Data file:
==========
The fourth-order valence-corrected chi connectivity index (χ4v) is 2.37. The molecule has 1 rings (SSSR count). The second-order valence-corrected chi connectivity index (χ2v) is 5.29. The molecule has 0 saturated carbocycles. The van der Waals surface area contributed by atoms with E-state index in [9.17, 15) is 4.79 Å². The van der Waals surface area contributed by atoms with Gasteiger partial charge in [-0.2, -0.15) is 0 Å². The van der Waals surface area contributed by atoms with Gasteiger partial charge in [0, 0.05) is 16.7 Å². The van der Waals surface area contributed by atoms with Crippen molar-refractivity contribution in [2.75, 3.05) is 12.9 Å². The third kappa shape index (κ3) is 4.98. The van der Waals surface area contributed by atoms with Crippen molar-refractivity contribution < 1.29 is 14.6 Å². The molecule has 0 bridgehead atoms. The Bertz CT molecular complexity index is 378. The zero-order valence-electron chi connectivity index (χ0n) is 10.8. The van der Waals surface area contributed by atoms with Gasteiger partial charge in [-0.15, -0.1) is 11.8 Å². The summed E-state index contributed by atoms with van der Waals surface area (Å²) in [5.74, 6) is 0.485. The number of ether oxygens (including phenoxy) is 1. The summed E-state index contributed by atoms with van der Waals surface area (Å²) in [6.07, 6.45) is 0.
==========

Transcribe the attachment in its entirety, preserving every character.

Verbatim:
The fourth-order valence-corrected chi connectivity index (χ4v) is 2.37. The molecule has 1 rings (SSSR count). The second-order valence-corrected chi connectivity index (χ2v) is 5.29. The molecule has 0 saturated carbocycles. The van der Waals surface area contributed by atoms with E-state index in [9.17, 15) is 4.79 Å². The van der Waals surface area contributed by atoms with Gasteiger partial charge in [-0.2, -0.15) is 0 Å². The van der Waals surface area contributed by atoms with Gasteiger partial charge in [0, 0.05) is 16.7 Å². The van der Waals surface area contributed by atoms with Crippen molar-refractivity contribution in [2.75, 3.05) is 12.9 Å². The third kappa shape index (κ3) is 4.98. The van der Waals surface area contributed by atoms with Crippen molar-refractivity contribution < 1.29 is 14.6 Å². The molecule has 0 bridgehead atoms. The Bertz CT molecular complexity index is 378. The zero-order valence-electron chi connectivity index (χ0n) is 10.8. The van der Waals surface area contributed by atoms with Gasteiger partial charge in [-0.15, -0.1) is 11.8 Å². The summed E-state index contributed by atoms with van der Waals surface area (Å²) in [5.74, 6) is 0.485. The number of ether oxygens (including phenoxy) is 1. The summed E-state index contributed by atoms with van der Waals surface area (Å²) in [6.07, 6.45) is 0.